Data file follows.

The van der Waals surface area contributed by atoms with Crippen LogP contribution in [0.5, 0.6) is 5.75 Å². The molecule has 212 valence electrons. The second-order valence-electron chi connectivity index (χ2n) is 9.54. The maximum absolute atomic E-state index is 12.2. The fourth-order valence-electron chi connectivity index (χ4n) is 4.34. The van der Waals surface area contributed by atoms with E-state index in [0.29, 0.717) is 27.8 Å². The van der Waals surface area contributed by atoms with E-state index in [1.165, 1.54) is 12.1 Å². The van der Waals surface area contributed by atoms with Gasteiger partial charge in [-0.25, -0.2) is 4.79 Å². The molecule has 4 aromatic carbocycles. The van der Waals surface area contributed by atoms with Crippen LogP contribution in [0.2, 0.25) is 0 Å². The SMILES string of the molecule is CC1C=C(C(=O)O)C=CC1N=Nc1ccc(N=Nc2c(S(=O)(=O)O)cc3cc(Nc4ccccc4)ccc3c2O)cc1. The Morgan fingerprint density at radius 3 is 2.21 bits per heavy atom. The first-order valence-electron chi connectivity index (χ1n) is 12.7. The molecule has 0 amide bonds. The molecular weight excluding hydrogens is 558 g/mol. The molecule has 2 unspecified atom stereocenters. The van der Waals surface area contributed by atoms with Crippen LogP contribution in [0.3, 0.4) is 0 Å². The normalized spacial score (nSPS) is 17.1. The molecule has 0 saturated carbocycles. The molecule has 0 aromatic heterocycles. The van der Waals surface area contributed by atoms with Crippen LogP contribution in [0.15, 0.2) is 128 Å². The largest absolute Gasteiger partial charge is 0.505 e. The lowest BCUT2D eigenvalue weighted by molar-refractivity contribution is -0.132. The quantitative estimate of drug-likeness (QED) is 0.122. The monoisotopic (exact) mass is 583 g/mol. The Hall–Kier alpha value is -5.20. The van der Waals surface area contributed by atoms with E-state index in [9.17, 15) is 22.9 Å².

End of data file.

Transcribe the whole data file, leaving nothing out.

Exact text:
The van der Waals surface area contributed by atoms with Crippen LogP contribution in [0.5, 0.6) is 5.75 Å². The molecule has 212 valence electrons. The second-order valence-electron chi connectivity index (χ2n) is 9.54. The maximum absolute atomic E-state index is 12.2. The fourth-order valence-electron chi connectivity index (χ4n) is 4.34. The van der Waals surface area contributed by atoms with E-state index in [0.29, 0.717) is 27.8 Å². The van der Waals surface area contributed by atoms with E-state index in [1.165, 1.54) is 12.1 Å². The van der Waals surface area contributed by atoms with Gasteiger partial charge in [-0.25, -0.2) is 4.79 Å². The molecule has 4 aromatic carbocycles. The van der Waals surface area contributed by atoms with Crippen LogP contribution in [0.2, 0.25) is 0 Å². The SMILES string of the molecule is CC1C=C(C(=O)O)C=CC1N=Nc1ccc(N=Nc2c(S(=O)(=O)O)cc3cc(Nc4ccccc4)ccc3c2O)cc1. The Morgan fingerprint density at radius 3 is 2.21 bits per heavy atom. The first-order valence-electron chi connectivity index (χ1n) is 12.7. The molecule has 0 amide bonds. The molecular weight excluding hydrogens is 558 g/mol. The molecule has 2 unspecified atom stereocenters. The van der Waals surface area contributed by atoms with Crippen LogP contribution in [0.3, 0.4) is 0 Å². The normalized spacial score (nSPS) is 17.1. The molecule has 0 saturated carbocycles. The molecule has 0 aromatic heterocycles. The van der Waals surface area contributed by atoms with Crippen LogP contribution in [0.15, 0.2) is 128 Å². The largest absolute Gasteiger partial charge is 0.505 e. The lowest BCUT2D eigenvalue weighted by molar-refractivity contribution is -0.132. The quantitative estimate of drug-likeness (QED) is 0.122. The monoisotopic (exact) mass is 583 g/mol. The Hall–Kier alpha value is -5.20. The van der Waals surface area contributed by atoms with E-state index in [9.17, 15) is 22.9 Å².